Nature may be allowed to take its course along some of the Westcountry’s historic coastline which has taken a pounding in the recent storms.
High seas and heavy rain has left a trail of destruction in its wake, wrecking many stretches of coastal paths and battering age old rock formations.
But according to the National Trust and Natural England, a discussion is under way on whether it is worth reinstating breached sea defences in the face of a predicted increase in extreme weather events.
At Mullion Cove on the Lizard in Cornwall, the decision was made seven years ago that repairing the Victorian National Trust owned harbour may be fighting a losing battle.
The policy of “managed retreat” was championed after the charity spent £150,000 in one year to try and stop damage caused by the sea may become common elsewhere, it has said.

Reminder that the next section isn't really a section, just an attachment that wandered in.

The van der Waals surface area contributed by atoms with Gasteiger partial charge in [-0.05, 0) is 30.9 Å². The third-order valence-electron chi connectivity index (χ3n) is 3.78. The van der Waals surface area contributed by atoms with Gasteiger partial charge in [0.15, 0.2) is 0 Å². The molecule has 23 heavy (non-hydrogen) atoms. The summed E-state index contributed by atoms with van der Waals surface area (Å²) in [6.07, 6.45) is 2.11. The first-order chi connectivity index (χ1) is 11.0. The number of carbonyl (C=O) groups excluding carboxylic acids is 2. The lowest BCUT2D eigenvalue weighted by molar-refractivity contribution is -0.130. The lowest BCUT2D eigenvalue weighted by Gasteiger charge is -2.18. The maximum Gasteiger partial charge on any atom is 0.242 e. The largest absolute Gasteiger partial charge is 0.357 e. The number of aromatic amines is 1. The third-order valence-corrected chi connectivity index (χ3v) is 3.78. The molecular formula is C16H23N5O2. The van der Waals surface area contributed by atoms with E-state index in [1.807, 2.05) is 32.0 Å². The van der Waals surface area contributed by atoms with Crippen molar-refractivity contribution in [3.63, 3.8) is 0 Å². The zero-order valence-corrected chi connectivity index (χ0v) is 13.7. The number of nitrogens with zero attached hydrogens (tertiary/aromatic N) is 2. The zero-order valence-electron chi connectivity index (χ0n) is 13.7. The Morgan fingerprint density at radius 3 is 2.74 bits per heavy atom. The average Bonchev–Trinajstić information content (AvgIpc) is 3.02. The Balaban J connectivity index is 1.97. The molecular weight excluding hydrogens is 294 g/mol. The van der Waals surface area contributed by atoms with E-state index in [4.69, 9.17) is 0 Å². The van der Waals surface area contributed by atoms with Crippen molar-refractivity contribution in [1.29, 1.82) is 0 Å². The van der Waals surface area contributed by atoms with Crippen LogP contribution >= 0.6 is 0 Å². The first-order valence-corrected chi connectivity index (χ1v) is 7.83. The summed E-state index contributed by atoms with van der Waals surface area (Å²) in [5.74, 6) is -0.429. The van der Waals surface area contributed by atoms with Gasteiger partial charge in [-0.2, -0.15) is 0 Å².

“While in many places our coastline has shown itself to be remarkably resilient, there are places where changes are so dramatic that returning things to their former state seems increasingly unobtainable,” the National Trust said.
Phil Dyke, the trust’s coast and marine advisor, said Mullion Cove was a good case in point.
“In the face of rising sea levels and increased storminess it seems pretty untenable that we are going to maintain it in the long term,” he told the Sunday Times.
“It is a place in transition and we need to decide whether we repair it one more time or accept the fact that some of the structure will go.”
The trust removed sea defences at South Milton Sands in Devon before the storm.
It is thought some are counter productive as they prevent the movement of sand and sediment around which is part of the naturally changing coastline.
“The coast is all about change,” said Mr Dyke.
“Features we have today are as a result of erosion or accretion.
“We shouldn’t be too alarmist about it, accepting the fact that the coast is a dynamic feature.”
The recent storms have already had a major impact on the Westcountry coast at Porthcothan Bay, where a rock arch crumbled under the barrage of high seas.
Axmouth and Lyme Regis have also seen coastal features altered in the deluge.